Wedding Reception Forum

How do I limit an open bar?

So here is the deal, my fiancee and I are having a bit of a disagreement on alcohol at the reception. His family is a HUGE group of drinkers that can start fights when they have drank too much (himself included) but I do not want to scratch the idea of being able to have alcohol at all at the reception because I would like some champagne and such for toasts and I know a few of my family members would like to indulge in a couple beers over the 4 hour reception. Is it possible to have an open bar but with a limit? For example, one or 2 drinks per person per hour? Has anybody else had this experience?

Re: How do I limit an open bar?

  • In Response to <a href="">How do I limit an open bar?</a>:
    [QUOTE] His family is a HUGE group of drinkers that can start fights when they have drank too much <strong>(himself included)</strong>
    Posted by hrymarz[/QUOTE]

    What a gem!  Wherever did you find such a wonderful specimen of a man?
  • no. an open bar is an open bar.

    and are you really worried abotu your FI drinking too much and starting a fight at his own wedding?! klassy!


  • There are a number of ways, but I would stay away from closing the bar early or giving drink vouchers.

    Many people limit what the bar offers. A good way to do that is to offer only beer and wine, no hard liquor. You can add on to this by providing champagne for the toast seperately, adding one "signature" mixed drink, stocking the bar with a very limited selection of liquor, etc. Basically, you're limiting the bar selection rather than individual guests. People can still get drunk, but hopefully not as quickly.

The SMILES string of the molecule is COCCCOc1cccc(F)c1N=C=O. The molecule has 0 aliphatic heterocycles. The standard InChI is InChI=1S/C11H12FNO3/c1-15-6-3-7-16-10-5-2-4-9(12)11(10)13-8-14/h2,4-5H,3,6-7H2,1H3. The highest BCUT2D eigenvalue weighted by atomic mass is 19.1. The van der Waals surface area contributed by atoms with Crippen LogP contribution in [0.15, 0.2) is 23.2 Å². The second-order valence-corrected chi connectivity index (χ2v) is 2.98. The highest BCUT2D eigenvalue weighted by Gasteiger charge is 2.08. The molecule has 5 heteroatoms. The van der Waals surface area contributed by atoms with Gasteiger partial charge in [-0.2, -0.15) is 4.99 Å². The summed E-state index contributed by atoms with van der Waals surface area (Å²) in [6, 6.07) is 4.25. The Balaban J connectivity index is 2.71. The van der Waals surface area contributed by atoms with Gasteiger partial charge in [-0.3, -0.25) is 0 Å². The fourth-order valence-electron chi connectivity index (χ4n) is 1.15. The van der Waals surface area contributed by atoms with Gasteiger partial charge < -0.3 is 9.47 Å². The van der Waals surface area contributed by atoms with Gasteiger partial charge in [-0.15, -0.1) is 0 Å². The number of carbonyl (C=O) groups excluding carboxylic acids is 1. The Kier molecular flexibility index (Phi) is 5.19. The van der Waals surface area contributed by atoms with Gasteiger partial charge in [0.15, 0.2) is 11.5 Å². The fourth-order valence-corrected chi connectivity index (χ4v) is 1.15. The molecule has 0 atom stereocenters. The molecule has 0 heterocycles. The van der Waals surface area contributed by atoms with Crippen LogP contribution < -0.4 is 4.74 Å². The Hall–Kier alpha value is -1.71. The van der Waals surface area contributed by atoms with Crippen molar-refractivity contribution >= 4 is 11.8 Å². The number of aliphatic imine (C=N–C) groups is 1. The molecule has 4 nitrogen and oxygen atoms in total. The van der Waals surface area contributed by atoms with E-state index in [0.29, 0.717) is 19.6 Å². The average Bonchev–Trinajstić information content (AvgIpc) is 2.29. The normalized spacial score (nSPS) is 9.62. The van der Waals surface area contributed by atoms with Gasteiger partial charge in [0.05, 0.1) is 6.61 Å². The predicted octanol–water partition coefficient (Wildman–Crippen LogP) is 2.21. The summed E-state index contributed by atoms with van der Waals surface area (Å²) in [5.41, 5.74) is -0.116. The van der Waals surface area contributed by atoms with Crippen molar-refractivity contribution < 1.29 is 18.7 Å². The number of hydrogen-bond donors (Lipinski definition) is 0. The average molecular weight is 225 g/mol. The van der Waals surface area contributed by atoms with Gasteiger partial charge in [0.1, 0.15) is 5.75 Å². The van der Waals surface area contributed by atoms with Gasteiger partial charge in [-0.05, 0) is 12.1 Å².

You can also provide a list of people to watch for to the bartender, but it sounds like that would be a long list.
  • Another thing that may help you is getting drink tickets, which you can send out along with the invitations. However, I agree with mostly everyone else, I would stay clear from closing the bar because it can be taken as a sign that the reception is over. And do talk to the bartenders before hand and have them be extra careful for people who seem intoxicated. Good luck!
  • I've been to a wedding where they had an open bar for beer and wine only and asked the bartenders to refuse to serve shots.  The bride was pretty sly about it, she just asked the bartenders to tell the guests that it was against the rules of the venue or something along those lines.  She was also worried about people getting too drunk and starting fights.
    ...granted everybody just got incredibly drunk on beer, wine, and mixed drinks they paid for...
  • Make sure you have an experienced bartender (and perhaps tip him/her off that 'there may be a few 'problem drinkers').

    It may help to privately let the bartender know that you would not be offended if he felt it was appropriate to stop serving a guest... but really that's his job and there's probably no need.

    Tip your bartender well if he has to deal with cutting off a bunch of belligerent over-consumers!